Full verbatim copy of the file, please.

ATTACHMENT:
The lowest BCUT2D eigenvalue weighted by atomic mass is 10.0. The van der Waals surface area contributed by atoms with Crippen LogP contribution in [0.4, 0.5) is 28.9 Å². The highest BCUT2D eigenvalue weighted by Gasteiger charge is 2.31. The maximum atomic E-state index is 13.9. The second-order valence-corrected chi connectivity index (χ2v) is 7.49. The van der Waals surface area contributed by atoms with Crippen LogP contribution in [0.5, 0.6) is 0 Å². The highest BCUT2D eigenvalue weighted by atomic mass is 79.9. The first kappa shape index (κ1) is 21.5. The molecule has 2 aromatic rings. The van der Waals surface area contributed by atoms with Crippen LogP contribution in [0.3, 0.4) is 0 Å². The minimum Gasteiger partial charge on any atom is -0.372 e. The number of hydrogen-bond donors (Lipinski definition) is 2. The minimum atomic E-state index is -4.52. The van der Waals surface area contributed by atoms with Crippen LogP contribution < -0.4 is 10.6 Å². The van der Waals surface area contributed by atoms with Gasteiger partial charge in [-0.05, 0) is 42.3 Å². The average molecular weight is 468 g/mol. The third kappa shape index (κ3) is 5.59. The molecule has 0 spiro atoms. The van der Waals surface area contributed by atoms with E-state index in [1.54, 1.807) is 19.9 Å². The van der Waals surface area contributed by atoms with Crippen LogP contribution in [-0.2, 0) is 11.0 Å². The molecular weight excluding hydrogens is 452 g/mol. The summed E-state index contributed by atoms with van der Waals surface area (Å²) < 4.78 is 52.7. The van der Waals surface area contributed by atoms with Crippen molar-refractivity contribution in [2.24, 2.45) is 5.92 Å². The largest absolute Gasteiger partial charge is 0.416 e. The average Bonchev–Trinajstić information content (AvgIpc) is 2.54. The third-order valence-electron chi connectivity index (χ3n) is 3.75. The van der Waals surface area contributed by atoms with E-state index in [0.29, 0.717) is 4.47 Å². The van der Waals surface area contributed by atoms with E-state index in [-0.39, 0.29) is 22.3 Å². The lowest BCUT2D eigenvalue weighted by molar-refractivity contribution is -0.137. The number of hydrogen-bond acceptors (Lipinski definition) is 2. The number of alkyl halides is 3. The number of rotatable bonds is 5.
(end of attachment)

The lowest BCUT2D eigenvalue weighted by atomic mass is 10.0. The van der Waals surface area contributed by atoms with Crippen LogP contribution in [0.4, 0.5) is 28.9 Å². The highest BCUT2D eigenvalue weighted by Gasteiger charge is 2.31. The maximum atomic E-state index is 13.9. The second-order valence-corrected chi connectivity index (χ2v) is 7.49. The van der Waals surface area contributed by atoms with Crippen LogP contribution in [0.5, 0.6) is 0 Å². The highest BCUT2D eigenvalue weighted by atomic mass is 79.9. The first kappa shape index (κ1) is 21.5. The molecule has 2 aromatic rings. The van der Waals surface area contributed by atoms with Crippen LogP contribution in [0.3, 0.4) is 0 Å². The minimum Gasteiger partial charge on any atom is -0.372 e. The number of hydrogen-bond donors (Lipinski definition) is 2. The minimum atomic E-state index is -4.52. The van der Waals surface area contributed by atoms with Crippen LogP contribution < -0.4 is 10.6 Å². The van der Waals surface area contributed by atoms with Gasteiger partial charge in [-0.05, 0) is 42.3 Å². The average molecular weight is 468 g/mol. The third kappa shape index (κ3) is 5.59. The molecule has 0 spiro atoms. The van der Waals surface area contributed by atoms with E-state index in [1.54, 1.807) is 19.9 Å². The van der Waals surface area contributed by atoms with Crippen LogP contribution in [-0.2, 0) is 11.0 Å². The molecular weight excluding hydrogens is 452 g/mol. The summed E-state index contributed by atoms with van der Waals surface area (Å²) < 4.78 is 52.7. The van der Waals surface area contributed by atoms with Crippen molar-refractivity contribution in [2.24, 2.45) is 5.92 Å². The largest absolute Gasteiger partial charge is 0.416 e. The average Bonchev–Trinajstić information content (AvgIpc) is 2.54. The third-order valence-electron chi connectivity index (χ3n) is 3.75. The van der Waals surface area contributed by atoms with E-state index in [0.29, 0.717) is 4.47 Å². The van der Waals surface area contributed by atoms with E-state index in [-0.39, 0.29) is 22.3 Å². The lowest BCUT2D eigenvalue weighted by molar-refractivity contribution is -0.137. The number of hydrogen-bond acceptors (Lipinski definition) is 2. The number of alkyl halides is 3. The number of rotatable bonds is 5.